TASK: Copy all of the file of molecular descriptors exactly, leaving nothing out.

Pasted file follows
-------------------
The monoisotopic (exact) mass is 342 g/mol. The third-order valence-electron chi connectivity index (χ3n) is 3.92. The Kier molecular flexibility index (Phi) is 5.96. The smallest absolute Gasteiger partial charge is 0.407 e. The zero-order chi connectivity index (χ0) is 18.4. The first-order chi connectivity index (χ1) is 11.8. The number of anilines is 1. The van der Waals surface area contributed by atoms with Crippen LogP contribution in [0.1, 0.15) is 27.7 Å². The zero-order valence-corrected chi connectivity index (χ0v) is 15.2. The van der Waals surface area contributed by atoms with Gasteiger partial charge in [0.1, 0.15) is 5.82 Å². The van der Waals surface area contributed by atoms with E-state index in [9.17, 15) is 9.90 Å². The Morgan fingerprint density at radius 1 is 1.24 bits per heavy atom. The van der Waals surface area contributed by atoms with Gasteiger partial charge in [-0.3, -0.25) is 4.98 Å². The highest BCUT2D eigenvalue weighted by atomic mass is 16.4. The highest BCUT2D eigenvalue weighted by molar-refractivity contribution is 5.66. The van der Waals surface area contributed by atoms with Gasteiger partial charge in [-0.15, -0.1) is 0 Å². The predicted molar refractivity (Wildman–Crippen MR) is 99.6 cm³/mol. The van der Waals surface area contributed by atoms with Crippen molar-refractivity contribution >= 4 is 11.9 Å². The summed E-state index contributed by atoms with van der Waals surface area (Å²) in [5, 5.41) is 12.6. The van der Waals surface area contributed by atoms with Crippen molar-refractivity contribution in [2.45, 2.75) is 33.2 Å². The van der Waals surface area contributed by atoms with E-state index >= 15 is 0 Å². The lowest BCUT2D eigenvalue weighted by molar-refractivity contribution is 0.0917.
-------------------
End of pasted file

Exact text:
The monoisotopic (exact) mass is 342 g/mol. The third-order valence-electron chi connectivity index (χ3n) is 3.92. The Kier molecular flexibility index (Phi) is 5.96. The smallest absolute Gasteiger partial charge is 0.407 e. The zero-order chi connectivity index (χ0) is 18.4. The first-order chi connectivity index (χ1) is 11.8. The number of anilines is 1. The van der Waals surface area contributed by atoms with Crippen LogP contribution in [0.1, 0.15) is 27.7 Å². The zero-order valence-corrected chi connectivity index (χ0v) is 15.2. The van der Waals surface area contributed by atoms with Gasteiger partial charge in [0.1, 0.15) is 5.82 Å². The van der Waals surface area contributed by atoms with E-state index in [9.17, 15) is 9.90 Å². The Morgan fingerprint density at radius 1 is 1.24 bits per heavy atom. The van der Waals surface area contributed by atoms with Gasteiger partial charge in [-0.3, -0.25) is 4.98 Å². The highest BCUT2D eigenvalue weighted by atomic mass is 16.4. The highest BCUT2D eigenvalue weighted by molar-refractivity contribution is 5.66. The van der Waals surface area contributed by atoms with Gasteiger partial charge in [-0.15, -0.1) is 0 Å². The predicted molar refractivity (Wildman–Crippen MR) is 99.6 cm³/mol. The van der Waals surface area contributed by atoms with Crippen molar-refractivity contribution >= 4 is 11.9 Å². The summed E-state index contributed by atoms with van der Waals surface area (Å²) in [5, 5.41) is 12.6. The van der Waals surface area contributed by atoms with Crippen molar-refractivity contribution in [2.45, 2.75) is 33.2 Å². The van der Waals surface area contributed by atoms with E-state index >= 15 is 0 Å². The lowest BCUT2D eigenvalue weighted by molar-refractivity contribution is 0.0917.